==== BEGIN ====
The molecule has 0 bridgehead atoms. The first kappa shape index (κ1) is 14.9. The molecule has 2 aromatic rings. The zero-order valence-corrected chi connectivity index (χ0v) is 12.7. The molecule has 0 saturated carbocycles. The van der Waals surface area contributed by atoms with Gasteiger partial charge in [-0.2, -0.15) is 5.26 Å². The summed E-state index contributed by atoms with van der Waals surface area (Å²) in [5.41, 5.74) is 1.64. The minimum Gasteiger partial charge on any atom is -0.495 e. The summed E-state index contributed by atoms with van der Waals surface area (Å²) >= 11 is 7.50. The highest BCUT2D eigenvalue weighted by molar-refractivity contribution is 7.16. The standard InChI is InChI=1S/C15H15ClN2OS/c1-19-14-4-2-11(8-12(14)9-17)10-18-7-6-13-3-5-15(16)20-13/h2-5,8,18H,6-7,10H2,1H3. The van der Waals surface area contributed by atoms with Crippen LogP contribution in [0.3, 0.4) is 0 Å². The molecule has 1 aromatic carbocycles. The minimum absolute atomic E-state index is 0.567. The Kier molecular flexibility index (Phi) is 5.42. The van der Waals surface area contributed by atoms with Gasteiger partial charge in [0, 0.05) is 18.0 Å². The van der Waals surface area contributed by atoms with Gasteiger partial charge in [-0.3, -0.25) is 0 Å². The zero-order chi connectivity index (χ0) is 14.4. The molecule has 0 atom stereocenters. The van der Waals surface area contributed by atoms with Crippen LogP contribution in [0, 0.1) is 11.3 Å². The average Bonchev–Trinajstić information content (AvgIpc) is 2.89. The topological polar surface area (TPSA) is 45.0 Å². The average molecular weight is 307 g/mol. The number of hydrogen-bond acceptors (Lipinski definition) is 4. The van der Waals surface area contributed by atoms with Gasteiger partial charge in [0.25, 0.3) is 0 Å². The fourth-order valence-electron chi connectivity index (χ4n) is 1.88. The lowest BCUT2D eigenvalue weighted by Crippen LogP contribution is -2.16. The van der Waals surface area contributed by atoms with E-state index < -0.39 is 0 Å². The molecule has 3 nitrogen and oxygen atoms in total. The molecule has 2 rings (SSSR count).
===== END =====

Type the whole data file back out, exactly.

The molecule has 0 bridgehead atoms. The first kappa shape index (κ1) is 14.9. The molecule has 2 aromatic rings. The zero-order valence-corrected chi connectivity index (χ0v) is 12.7. The molecule has 0 saturated carbocycles. The van der Waals surface area contributed by atoms with Gasteiger partial charge in [-0.2, -0.15) is 5.26 Å². The summed E-state index contributed by atoms with van der Waals surface area (Å²) in [5.41, 5.74) is 1.64. The minimum Gasteiger partial charge on any atom is -0.495 e. The summed E-state index contributed by atoms with van der Waals surface area (Å²) >= 11 is 7.50. The highest BCUT2D eigenvalue weighted by molar-refractivity contribution is 7.16. The standard InChI is InChI=1S/C15H15ClN2OS/c1-19-14-4-2-11(8-12(14)9-17)10-18-7-6-13-3-5-15(16)20-13/h2-5,8,18H,6-7,10H2,1H3. The van der Waals surface area contributed by atoms with Crippen LogP contribution in [0.3, 0.4) is 0 Å². The molecule has 1 aromatic carbocycles. The minimum absolute atomic E-state index is 0.567. The Kier molecular flexibility index (Phi) is 5.42. The van der Waals surface area contributed by atoms with Gasteiger partial charge in [0, 0.05) is 18.0 Å². The van der Waals surface area contributed by atoms with Gasteiger partial charge in [-0.3, -0.25) is 0 Å². The zero-order chi connectivity index (χ0) is 14.4. The molecule has 0 atom stereocenters. The van der Waals surface area contributed by atoms with Crippen LogP contribution in [0, 0.1) is 11.3 Å². The average Bonchev–Trinajstić information content (AvgIpc) is 2.89. The topological polar surface area (TPSA) is 45.0 Å². The average molecular weight is 307 g/mol. The number of hydrogen-bond acceptors (Lipinski definition) is 4. The van der Waals surface area contributed by atoms with Gasteiger partial charge in [0.25, 0.3) is 0 Å². The fourth-order valence-electron chi connectivity index (χ4n) is 1.88. The lowest BCUT2D eigenvalue weighted by Crippen LogP contribution is -2.16. The van der Waals surface area contributed by atoms with E-state index < -0.39 is 0 Å². The molecule has 3 nitrogen and oxygen atoms in total. The molecule has 2 rings (SSSR count).